Microsoft warns users not to install Windows 10's May update

Microsoft has asked Windows 10 users to avoid manually updating to its May 2020 feature update while it investigates ten major issues, despite having only just released it.

The major update to Microsoft’s flagship operating system has finally started to roll out after a two-week delay earlier this month, but Microsoft has identified ten issues severe enough to recommend that users hold off.

The slew of issues includes Windows 10 devices with Realtek drivers being unable to connect to more than one Bluetooth device, and no mouse input with apps and games using GameInput Redistributable.

Some devices using more than one Always On, Always Connected capable network adaptor may encounter errors or unexpected restarts, while enabling variable refresh rate on devices with intel iGPU may not work as expected.

Users may also encounter the infamous blue screen of death (BSOD), meanwhile, on three of the issues. Devices, for example, with certain Conexant or Synaptics audio drivers may encounter such errors during or after these drivers are updated. Errors may also occur when devices using external Thunderbolt docks are plugged in or unplugged.

Finally, on the BSOD front, there are incompatibility issues with Windows 10 and certain versions of Nvidia display adapter drivers. The fatal error screen may arise if devices are using drivers older than version 358.00.

To safeguard the update experience, Microsoft has held back the May 2020 Update from any devices with hardware or drivers known to suffer from compatibility issues with Windows 10.

More widely, Microsoft recommends users do not attempt to manually update using the ‘update now’ button until the issues have been resolved.

The widely touted May 2020 Update, also known as Windows 10 version 2004, began rolling out automatically, in a phased manner, to users from yesterday. Users, however, are still able to receive the upgrade if they manually check for updates.

Among the new features expected in the biannual upgrade are a faster and easier Bluetooth pairing process with external devices, as well as a mechanism to much more quickly enable a fully-passwordless experience.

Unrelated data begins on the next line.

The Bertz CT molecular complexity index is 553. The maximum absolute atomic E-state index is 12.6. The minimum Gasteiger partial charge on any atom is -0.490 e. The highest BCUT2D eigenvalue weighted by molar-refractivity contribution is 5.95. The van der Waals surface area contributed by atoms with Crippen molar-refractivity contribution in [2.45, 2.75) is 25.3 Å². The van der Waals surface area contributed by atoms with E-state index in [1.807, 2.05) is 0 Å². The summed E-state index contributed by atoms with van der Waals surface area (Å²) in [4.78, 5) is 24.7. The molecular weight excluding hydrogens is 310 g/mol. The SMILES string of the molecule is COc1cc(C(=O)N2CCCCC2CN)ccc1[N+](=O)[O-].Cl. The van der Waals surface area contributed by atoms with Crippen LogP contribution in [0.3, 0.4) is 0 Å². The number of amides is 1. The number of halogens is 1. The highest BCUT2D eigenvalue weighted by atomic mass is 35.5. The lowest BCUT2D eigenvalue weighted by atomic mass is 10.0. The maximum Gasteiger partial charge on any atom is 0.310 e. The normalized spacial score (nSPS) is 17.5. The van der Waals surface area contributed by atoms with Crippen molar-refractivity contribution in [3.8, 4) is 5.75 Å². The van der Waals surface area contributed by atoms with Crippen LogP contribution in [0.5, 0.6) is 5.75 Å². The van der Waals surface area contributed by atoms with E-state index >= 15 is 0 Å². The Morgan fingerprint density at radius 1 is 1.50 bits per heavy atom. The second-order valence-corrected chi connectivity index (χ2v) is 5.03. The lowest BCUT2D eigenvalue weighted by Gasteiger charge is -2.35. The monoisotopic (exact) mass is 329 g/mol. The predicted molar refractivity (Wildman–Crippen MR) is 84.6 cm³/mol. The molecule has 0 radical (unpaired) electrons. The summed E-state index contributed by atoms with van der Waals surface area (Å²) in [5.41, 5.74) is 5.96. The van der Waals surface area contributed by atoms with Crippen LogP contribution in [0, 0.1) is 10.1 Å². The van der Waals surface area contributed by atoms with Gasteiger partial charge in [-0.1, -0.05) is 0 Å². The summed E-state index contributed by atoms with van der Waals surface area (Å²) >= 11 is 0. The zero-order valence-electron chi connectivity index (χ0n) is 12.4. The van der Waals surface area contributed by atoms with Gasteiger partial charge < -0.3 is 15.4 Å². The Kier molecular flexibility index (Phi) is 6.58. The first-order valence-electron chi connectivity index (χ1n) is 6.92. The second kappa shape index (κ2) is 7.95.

When the update is finally deemed ready, users should also except a refined Coronata chatbot experience and smoother synchronicity between smartphones and Windows machines, among other additions.

That Microsoft has encountered several major issues on the release of its latest operating system upgrade should be of little surprise to long-term users who will be familiar with faulty feature upgrades of the past.

The May 2020 Update itself was delayed by two weeks earlier this month after Microsoft discovered a set of bugs that needed to be addressed urgently. This included a zero-day vulnerability relating to the deployment image servicing and management (DISM) tool, used to repair corruption on Windows systems.

The April and October 2018 feature upgrades were so badly received by the community that Microsoft was forced to change the way it delivers its updates, with users now generally waiting longer in light of a new phased approach.

Conventionally, Microsoft would initiate updates automatically once data suggested users would enjoy a safe and frictionless experience. Starting with Windows 10 version 1903, released last year, users are now, instead, simply notified when it’s available to download and install.

Keumars Afifi-Sabet

Keumars Afifi-Sabet is a writer and editor that specialises in public sector, cyber security, and cloud computing. He first joined ITPro as a staff writer in April 2018 and eventually became its Features Editor. Although a regular contributor to other tech sites in the past, these days you will find Keumars on LiveScience, where he runs its Technology section.